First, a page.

Thanksgiving is rapidly approaching, and I find it unfathomable that Christmas is only six weeks away. As Geoffrey Chaucer said, “Time and tide wait for no man.” With the world continuing to speed along, I hope and pray we all have time to pause and reflect on the many blessings in our lives. I certainly count you among ours, and we are so grateful for your friendship and your business.
These uncertain economic conditions provide me further motivation to pause and reflect on all we have to be grateful for. This summer, I wrote of the economic cross currents and confusion that reigns supreme. Since then, we have had even more questions and very few answers. When will inflation peak? How long will the Federal Reserve (Fed) increase interest rates? Will our economy enter a recession? After three months of discussion and debate, our vision and path forward is somewhat more defined, but we still have no clear answer.
The recent election results remain an additional question, though gridlock appears likely. Gridlock has been good for stock market investors in the past few decades, particularly when there’s been a Democratic president with the Republicans in control of at least one house of Congress. However, there are some material differences between the current economic situation and the two most recent instances of gridlock. In November 1994, consumer price inflation was running at 2.7%; in November 2010, the CPI was running at 1.1%. Right now, inflation is running north of 8.0%, and the Federal Reserve is ratcheting up interest rates no matter who wins.
Back in the 1990s, theoretical “gridlock” ended up being a mirage, as President Clinton and congressional Republicans collaborated on a myriad of issues including welfare reform, trimming Medicare, cutting the capital gains tax, and expanding free trade. President Obama and congressional Republicans agreed on much less, but “gridlock” meant no more expansion of entitlements, such as health care, and did result in a compromise that extended much of the Bush tax cuts originally enacted in 2001 through 2003.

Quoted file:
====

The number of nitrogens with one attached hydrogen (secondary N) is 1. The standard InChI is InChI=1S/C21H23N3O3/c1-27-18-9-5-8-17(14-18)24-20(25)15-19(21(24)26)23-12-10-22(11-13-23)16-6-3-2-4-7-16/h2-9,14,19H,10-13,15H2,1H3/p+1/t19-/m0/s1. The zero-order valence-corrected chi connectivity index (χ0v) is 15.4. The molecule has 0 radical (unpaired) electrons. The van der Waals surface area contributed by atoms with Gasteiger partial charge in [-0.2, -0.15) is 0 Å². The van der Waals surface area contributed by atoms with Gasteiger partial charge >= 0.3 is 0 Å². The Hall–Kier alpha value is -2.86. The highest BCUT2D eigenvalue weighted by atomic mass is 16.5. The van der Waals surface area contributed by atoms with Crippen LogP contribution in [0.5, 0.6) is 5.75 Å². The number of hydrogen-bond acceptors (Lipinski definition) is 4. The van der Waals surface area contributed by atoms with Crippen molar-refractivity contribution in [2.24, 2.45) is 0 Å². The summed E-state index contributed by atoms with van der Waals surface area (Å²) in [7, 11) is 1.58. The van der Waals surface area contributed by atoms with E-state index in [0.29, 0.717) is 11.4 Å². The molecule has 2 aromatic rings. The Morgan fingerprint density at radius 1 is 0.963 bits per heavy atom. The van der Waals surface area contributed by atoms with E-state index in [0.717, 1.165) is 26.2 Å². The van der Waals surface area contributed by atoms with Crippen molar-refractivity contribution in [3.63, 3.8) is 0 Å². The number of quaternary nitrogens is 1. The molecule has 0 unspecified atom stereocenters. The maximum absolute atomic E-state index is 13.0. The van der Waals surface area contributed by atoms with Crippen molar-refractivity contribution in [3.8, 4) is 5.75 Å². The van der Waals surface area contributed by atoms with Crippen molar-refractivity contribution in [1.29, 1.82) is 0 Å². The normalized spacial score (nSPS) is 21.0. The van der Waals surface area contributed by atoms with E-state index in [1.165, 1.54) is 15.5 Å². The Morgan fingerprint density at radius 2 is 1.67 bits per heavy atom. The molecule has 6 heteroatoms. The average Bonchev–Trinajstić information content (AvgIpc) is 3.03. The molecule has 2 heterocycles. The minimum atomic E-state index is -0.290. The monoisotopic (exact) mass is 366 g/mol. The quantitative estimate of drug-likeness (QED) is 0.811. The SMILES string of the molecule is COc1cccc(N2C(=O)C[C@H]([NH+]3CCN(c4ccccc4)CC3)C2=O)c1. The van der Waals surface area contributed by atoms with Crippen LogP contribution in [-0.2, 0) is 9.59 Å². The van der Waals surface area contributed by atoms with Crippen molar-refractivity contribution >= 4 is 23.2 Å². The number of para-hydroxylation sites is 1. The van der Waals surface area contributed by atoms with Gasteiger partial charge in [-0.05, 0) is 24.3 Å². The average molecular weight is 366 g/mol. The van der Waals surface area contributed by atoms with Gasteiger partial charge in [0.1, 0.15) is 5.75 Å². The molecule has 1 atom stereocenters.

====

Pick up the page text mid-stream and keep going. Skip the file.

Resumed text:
While investors should not ignore election results, and election results might significantly influence which market sectors outperform over the next several years, economic fundamentals ultimately dictate equity market performance. Higher interest rates have been a key component to the headwinds for stocks this year; next year it’s likely to be weaker profits as the “sugar high” of stimulus fades and interest rates inhibit growth.
Recent data may be pointing to a slow down or potential peak in inflation. While this is certainly welcome news, I continue to believe that headline inflation is unlikely to meaningfully fall in the next several months. The reality is that inflation has been higher than even I anticipated and is lasting longer than most have feared, which underscores the lingering impacts from printing $5.4 trillion. I continue to believe that most inflation is a monetary phenomenon, and it would be more effective to manage the growth in money supply and the Fed balance sheet for consistent inflation control. Hiking short-term rates has deleterious effects on the economy. I find it ironic to reflect on the adjectives Federal Reserve Chairman Jerome Powell has used this year to describe the state of inflation which have ranged from ‘transitory’ to ‘persistent’ to ‘peak.’ Let’s call it what it is – PAINFUL!
An additional pain point this year has been the material underperformance of growth stocks in general, and specifically the technology and communication sectors. I have written about and continue to emphasize the need for a ‘different playbook’ because of these structural changes in the economy, and investors who believe these areas could potentially return to their prior luster will be disappointed.